CEOs to Fire in 2013

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5. John Riccitiello
> Company: Electronic Arts Inc. (NASDAQ: EA)
> Share price YTD: -32%

Riccitiello joined EA as CEO in April of 2007. The game company’s fortunes have run very much downhill since then. EA shares are off more than 75% in the past five years. EA had a combined net loss of almost $2.5 billion over fiscal years 2008, 2009, 2010 and 2011. During the most recently reported quarter, revenue fell from $715 million to $711 million. EA’s net loss was $381 million compared to a loss of $340 million in the same quarter a year earlier. Wall St. was disappointed by the company’s financial outlook for the quarter going forward. The case against Riccitiello is easy to make. His ability to move more of the company’s revenue to new social media and mobile platforms has been poor. In July, 2011, EA bought PopCap Games for $650 million plus earn outs to move further into the social game and smartphone sectors. It bought Playfish in November 2009, paying as much as $400 million, to reach the Facebook online game sector. But EA continues to be flanked by companies such as Zynga Inc. (NASDAQ: ZNGA), and its revenue does not show that it has made much progress with its diversification efforts beyond legacy platforms like game consoles.

Also Read: Best CEOs of 2012

6. Rory Read
> Company: Advanced Micro Devices Inc. (NYSE: AMD)
> Share price YTD: -54%

Read joined the troubled chip company in April 2011. AMD shares have plunged 72% since then, and there is virtually no case to be made that his tenure has not done more to wreck the company that so badly needed to be turned around. At the end of the third quarter of 2012, AMD’s share of the microprocessor market worldwide was less than 17%. Intel Corp. (NASDAQ: INTC) had the balance of the market and was still gaining ground. Part of AMD’s demise is largely beyond its ability to control. The PC market, which is so important to its prospects, has been on the decline, with shipments falling 8% in the third quarter, according to industry research firm Gartner. The portion of AMD’s fortunes over which the company has some measure of control is diversification beyond PCs into the fast growing tablet and smartphone markets. These markets are currently dominated by Qualcomm Inc. (NASDAQ: QCOM) and Samsung. However, Intel has begun to gain sales with its Atom x86 chip. AMD, on the other hand, under Read, has made no strides in this important sector.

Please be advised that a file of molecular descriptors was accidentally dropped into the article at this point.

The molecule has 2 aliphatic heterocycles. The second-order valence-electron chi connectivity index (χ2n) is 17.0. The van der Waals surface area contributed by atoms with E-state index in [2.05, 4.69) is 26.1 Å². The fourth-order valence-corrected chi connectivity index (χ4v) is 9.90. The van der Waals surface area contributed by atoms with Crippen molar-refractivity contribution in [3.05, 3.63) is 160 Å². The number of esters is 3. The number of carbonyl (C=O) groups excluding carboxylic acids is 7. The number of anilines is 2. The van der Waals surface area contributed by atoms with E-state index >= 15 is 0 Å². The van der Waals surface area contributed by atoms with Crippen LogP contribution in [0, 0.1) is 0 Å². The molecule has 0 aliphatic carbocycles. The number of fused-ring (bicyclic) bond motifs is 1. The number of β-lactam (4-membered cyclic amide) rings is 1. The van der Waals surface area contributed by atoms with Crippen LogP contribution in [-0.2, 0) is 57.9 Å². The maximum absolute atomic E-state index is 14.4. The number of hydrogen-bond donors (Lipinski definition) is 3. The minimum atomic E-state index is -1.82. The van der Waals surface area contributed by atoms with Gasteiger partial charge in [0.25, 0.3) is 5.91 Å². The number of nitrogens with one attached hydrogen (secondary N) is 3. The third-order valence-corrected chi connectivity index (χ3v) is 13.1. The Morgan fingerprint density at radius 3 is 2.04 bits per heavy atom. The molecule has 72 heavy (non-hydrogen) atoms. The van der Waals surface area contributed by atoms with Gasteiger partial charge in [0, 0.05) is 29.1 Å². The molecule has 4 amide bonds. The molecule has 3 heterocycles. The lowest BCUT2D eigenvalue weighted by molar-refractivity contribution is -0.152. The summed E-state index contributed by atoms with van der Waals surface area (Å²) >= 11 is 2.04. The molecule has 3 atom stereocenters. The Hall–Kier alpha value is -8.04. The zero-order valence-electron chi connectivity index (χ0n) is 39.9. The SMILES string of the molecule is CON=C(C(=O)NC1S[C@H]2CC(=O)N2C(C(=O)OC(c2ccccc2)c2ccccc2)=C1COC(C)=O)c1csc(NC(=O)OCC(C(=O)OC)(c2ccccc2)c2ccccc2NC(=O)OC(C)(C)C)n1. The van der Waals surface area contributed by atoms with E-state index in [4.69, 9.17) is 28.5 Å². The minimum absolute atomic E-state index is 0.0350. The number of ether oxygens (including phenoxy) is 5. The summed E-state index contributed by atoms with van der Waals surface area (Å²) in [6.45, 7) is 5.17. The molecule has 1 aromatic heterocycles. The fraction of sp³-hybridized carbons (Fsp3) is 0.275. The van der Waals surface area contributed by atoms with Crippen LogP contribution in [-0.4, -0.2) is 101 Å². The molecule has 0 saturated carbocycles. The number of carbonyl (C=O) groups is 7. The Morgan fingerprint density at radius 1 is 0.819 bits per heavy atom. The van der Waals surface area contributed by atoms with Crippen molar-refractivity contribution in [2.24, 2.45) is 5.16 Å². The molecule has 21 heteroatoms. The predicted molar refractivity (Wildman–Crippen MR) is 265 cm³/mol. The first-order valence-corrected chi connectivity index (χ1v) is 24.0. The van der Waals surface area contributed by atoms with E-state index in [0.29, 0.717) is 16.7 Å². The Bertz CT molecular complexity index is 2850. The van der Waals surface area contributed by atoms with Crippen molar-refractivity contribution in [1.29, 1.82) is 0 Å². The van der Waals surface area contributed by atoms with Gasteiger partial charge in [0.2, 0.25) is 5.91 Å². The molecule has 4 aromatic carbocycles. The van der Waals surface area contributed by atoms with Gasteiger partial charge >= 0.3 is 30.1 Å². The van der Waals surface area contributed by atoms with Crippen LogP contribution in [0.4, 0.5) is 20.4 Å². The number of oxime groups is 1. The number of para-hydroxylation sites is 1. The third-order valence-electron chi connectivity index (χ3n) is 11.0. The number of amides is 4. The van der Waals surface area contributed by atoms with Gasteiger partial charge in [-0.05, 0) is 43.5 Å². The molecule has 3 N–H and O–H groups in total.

7. Andrew Mason
> Company: Groupon Inc. (NASDAQ: GRPN)
> Share price YTD: -78%

There have already been rumors that the Groupon board might replace Mason, who has been the CEO since he co-founded the company in November 2008. For now, Mason has dodged that bullet, but Groupon’s share price and operating results mean he remains under pressure. The CEO’s fate could be determined by one or two people. Eric P. Lefkofsky, Groupon’s co-founder and executive chairman, owns shares that represent 27.7% of the voting power of the board. Accel Partners and New Enterprise Associates also have a substantial number of voting shares. One of the criticisms of Mason is that he has allowed smaller companies, as well as larger ones such as Amazon.com Inc. (NASDAQ: AMZN) and Wal-Mart Stores Inc. (NYSE: WMT), to take market share from Groupon. In part because of Mason’s failures to defend the business from competition, Groupon’s financial results have been horrible, causing concerns it will not survive as an independent company. In the most recent quarter, revenue rose to $569 million from $430 million. That growth rate of 32% is below what would be expected of a dominant Web 2.0 company. Despite top line growth, Groupon lost $54 million in 2011. The revenue improvement for the latest quarter was a slowdown from the 52% rate for the first three-quarters of the year. Groupon’s appeal to customers is slowing down.

8. Aubrey McClendon
> Company: Chesapeake Energy Corp. (NYSE: CHK)
> Stock price YTD: -24%

It is nearly impossible to understand how Chesapeake CEO and co-founder Aubrey McClendon has kept his job. In April, an investigation found that he borrowed $1.1 billion against personal interests he had in oil and gas wells held by his firm. Most analysts viewed this as a conflict of interest. The Securities and Exchange Commission said it has started an “informal inquiry” into the matter shortly thereafter. In May, his board forced him out as chairman. In June, McClendon hired an ex-SEC lawyer to represent his interests. As if these were not enough to trigger his dismissal, revenue in the most recently reported quarter dropped to $3 billion from $4 billion in the same period a year ago. And Chesapeake suffered a loss of $2 billion, compared to a $922 million profit in the same quarter in 2011. Chesapeake’s board was shaken up in June as a new chairman and four new board members were added. McClendon has run out of time.

Douglas A. McIntyre

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